Range of Ghosts by Elizabeth Bear

As part of World’s Without End WoGF reading challenge for July I read Range of Ghosts by Elizabeth Bear.  I must say that I’ve been enjoying myself with this challenge.  It’s given me the incentive to pick up authors that I haven’t previously read and it’s introduced me to some amazing books that I’ve thoroughly enjoyed reading.   So I expected much the same with Range of Ghosts – after all this book has received a lot of glowing reviews and the author is very well respected (not to mention can I just bring your attention to that gorgeous cover).  Anyhow, I won’t say that there was an immediate feeling of love for this and I certainly didn’t feel it started off easily but, after my initial hesitancy, the story did win me over and I will definitely pick up the next book.

The story starts with the aftermath of a fearsome battle.  A lone survivor makes his way through the dead bodies.  Temur.  Injured on the battlefield and suspected dead, he now makes his way South to the mountains to hopefully live out a quiet life in exile. We then skip to a different storyline.  To the once Princess Samarkar.  Originally heir to an empire her claim ended when her father’s new wife bore him a son and she became a bartering tool, sent to a marriage that ended in failure and bloodshed.  Samarkar has renounced her royalty to become a wizard. In doing so she not only renounces all her worldly status but also her ability to bear children.

Temur and Samarkar’s destinies are inextricably linked.  They will come together with a small band of travellers in a stance against the evil that is bringing about destruction across their world.

So, I must confess that I found this book a little difficult to get along with to start with – in fact for almost 50% of the journey.  Which is a bit of a surprise for me because the world building is thorough and the build up of the two main characters Temur and Samarkar is excellent.  On top of that we have ghosts, massive birds of prey, assassins, battles and other weird and wonderful things.  I enjoyed reading about both the main characters so it is a bit of a mystery for me as to why I felt the first half of the story dragged.  After all, I don’t need my stories to be action packed or to rush along at breakneck pace.  I suppose if I look at this seriously the first 100 or so pages are primarily about world building and really very little else happens other than an introduction to the two main and a couple of periphery characters.  Personally I think well rounded characters are a must to make a story compelling.  if I don’t particularly care about the characters then it all becomes a little bit meaningless and it took me a little longer than I would otherwise have liked to really start feeling for these two.  However, I did form an attachment, just not immediately and I think that may well be where my main issue was.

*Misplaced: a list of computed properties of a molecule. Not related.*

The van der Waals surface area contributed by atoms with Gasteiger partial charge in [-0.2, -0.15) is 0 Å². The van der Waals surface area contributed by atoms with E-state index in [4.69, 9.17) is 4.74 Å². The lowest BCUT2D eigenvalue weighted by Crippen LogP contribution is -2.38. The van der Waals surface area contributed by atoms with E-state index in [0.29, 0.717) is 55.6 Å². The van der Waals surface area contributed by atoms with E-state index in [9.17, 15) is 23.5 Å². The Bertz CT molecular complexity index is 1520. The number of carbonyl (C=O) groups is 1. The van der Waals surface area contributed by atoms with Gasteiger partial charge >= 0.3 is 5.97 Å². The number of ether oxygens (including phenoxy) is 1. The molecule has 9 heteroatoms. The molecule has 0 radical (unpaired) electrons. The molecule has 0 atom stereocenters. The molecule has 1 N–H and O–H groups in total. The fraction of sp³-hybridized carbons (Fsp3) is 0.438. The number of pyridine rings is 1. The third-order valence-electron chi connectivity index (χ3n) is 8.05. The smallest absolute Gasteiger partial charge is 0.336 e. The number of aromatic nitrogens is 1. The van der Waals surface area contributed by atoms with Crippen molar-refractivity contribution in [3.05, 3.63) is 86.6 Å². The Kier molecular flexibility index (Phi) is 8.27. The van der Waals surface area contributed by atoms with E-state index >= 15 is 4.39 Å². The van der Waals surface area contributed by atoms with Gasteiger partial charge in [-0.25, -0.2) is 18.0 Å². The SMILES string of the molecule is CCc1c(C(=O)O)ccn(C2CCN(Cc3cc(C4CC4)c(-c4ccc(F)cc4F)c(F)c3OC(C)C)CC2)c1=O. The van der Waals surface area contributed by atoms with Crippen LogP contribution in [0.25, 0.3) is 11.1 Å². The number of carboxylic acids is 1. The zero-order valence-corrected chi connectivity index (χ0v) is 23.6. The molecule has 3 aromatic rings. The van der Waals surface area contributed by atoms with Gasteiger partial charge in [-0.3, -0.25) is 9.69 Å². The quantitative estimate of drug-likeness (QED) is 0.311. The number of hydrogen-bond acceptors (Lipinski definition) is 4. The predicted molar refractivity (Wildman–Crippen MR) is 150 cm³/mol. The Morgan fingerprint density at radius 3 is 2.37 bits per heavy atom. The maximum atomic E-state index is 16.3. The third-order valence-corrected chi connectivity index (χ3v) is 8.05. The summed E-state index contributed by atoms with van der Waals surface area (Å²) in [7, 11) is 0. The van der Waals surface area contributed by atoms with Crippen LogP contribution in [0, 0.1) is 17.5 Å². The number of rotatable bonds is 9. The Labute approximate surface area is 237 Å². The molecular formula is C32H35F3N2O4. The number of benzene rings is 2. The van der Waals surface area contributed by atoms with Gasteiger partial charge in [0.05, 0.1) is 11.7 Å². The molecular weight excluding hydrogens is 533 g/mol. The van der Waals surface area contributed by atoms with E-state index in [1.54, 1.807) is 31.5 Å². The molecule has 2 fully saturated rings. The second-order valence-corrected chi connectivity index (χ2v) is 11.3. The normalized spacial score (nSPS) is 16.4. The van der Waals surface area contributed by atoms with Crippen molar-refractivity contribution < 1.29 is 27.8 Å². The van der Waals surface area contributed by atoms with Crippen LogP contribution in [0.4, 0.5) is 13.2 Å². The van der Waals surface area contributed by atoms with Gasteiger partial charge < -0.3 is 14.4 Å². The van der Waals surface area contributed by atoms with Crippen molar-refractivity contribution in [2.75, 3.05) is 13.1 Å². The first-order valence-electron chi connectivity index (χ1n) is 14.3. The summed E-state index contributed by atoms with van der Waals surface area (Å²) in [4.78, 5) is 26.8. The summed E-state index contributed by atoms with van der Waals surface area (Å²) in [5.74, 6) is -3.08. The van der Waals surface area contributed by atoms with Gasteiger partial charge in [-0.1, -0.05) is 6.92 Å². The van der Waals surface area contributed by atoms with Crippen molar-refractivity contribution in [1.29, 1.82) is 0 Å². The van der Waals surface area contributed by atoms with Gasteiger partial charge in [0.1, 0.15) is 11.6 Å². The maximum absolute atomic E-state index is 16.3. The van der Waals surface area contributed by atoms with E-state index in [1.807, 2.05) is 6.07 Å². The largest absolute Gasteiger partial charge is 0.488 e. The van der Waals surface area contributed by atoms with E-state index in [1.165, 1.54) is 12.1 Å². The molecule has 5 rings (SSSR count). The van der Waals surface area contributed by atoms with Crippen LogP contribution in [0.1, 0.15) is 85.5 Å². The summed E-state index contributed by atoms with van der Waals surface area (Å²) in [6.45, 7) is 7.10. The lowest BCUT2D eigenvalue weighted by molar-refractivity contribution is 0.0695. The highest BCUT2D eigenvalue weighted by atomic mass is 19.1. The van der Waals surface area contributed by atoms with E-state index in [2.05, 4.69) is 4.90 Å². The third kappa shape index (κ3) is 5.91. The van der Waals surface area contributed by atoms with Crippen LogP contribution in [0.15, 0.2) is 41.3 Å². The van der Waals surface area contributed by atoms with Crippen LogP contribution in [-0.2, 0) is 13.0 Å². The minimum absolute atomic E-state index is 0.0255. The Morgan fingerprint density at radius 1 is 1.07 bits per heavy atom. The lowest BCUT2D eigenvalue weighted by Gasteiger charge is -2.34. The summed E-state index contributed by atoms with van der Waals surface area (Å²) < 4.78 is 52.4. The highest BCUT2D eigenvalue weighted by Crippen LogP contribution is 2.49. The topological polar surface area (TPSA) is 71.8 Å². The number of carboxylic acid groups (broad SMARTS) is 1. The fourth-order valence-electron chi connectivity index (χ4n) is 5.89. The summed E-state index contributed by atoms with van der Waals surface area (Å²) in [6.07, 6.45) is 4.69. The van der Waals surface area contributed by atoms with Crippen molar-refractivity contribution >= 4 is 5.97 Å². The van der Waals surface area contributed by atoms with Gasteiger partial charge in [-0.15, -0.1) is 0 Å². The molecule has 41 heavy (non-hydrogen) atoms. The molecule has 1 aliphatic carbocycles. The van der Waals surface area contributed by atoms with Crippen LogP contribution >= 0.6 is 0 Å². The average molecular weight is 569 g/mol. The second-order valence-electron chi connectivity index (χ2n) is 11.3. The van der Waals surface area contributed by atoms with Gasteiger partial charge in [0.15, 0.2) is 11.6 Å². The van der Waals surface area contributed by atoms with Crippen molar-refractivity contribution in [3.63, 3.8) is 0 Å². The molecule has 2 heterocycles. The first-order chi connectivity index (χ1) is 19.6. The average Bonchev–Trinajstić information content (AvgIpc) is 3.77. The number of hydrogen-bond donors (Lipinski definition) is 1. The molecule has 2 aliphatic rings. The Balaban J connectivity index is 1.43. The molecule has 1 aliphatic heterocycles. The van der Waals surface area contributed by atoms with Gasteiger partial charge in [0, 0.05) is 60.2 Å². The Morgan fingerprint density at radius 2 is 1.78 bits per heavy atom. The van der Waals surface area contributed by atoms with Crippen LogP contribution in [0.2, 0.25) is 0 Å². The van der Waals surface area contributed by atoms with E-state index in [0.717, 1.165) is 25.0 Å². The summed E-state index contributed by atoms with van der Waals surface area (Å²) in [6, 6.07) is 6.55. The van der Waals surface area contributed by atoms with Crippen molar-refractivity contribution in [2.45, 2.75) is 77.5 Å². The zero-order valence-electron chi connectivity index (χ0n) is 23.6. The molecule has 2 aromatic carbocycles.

Another niggle for me about the story is that put in black and white it’s basically a rescue mission.  And yet, I felt that there’s only a very tenuous connection between Edene and Temur – in fact I thought he had a much stronger connection to Samarkar – I guess we’ll see what happens in the next instalment.  It’s probably simply that we didn’t spend much time with Edene so I haven’t really got a feel for her and yet alternately Samarkar has really come into her own and is an interesting and strong character to read about.

The second half of the book however I felt things really came together a lot more.  The travellers group expanded and became very interesting in nature.  They travelled to new places where they were out of their element and met new people, they also came much more under threat with sneaky assassins dogging their movements.  I particularly enjoyed one of the characters – Hrahima –  I won’t really expand too much on her because it will spoil it for others but I do think she’s great to read about.  I also love Temur’s horse – Bansh – and if you’ve already read this then you’ll know why and I suspect will probably feel the same way!